, UK
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Quiet quitters in UK may add up to 4% hidden costs

It can be nearly as high as the cost of people actually resigning, McKinsey.

The cost of quiet quitting in the UK can add up to around 4% of the wage bill for an average large corporation, McKinsey estimated. 

“The costs of quiet quitting can be nearly as high as those of people actually leaving,” the report read. 

While the cost of quiet quitting is less obvious, research has shown that more engaged employees take fewer sick days, and have higher productivity. 

In a longitudinal Understanding Society survey with a sample of nearly 10,000, McKinsey found that quiet quitters accounted for between 20% and 40% of organisations’ workforce.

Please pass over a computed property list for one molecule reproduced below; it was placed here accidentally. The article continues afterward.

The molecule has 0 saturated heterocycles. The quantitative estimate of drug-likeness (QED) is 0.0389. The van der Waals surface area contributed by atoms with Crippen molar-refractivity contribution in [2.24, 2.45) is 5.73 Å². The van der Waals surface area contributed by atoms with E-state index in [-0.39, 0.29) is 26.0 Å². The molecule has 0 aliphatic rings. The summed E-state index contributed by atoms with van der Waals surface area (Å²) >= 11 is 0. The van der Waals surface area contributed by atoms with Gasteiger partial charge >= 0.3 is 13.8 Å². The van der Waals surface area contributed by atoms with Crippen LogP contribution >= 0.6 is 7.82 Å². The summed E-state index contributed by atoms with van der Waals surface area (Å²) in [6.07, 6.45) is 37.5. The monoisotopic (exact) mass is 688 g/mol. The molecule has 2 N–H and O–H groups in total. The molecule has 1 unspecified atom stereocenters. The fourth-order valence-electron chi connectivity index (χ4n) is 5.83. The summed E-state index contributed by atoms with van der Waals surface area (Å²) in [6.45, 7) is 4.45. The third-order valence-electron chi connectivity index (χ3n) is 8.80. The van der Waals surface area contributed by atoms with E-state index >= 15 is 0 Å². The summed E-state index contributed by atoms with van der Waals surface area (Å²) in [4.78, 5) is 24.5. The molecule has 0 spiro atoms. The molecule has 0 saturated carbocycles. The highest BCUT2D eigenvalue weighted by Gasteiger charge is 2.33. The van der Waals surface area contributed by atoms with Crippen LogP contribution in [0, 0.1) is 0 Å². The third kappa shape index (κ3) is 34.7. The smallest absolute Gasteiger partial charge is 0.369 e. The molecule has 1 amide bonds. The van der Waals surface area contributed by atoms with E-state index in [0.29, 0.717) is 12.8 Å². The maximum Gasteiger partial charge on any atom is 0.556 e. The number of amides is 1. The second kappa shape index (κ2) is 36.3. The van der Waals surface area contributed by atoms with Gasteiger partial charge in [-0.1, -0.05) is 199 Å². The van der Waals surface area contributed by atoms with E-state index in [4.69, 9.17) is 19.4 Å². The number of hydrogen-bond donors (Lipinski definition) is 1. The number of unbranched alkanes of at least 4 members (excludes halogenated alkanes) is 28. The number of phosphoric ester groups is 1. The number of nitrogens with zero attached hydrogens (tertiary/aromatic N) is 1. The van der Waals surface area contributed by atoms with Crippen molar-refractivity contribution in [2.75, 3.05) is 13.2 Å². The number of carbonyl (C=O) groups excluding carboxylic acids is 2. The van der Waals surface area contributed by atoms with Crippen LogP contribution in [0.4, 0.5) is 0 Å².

This implies that a “significant” proportion of human capital is not being fully utilised as the research suggests that employees that make up this number take more sick days, put in less effort, and are less focused on delivering outputs. 

“Therefore, quiet quitting has material consequences for organisational performance,” McKinsey noted.

“And, from the individual workers’ perspective, staying when you don’t want to is also undesirable.”


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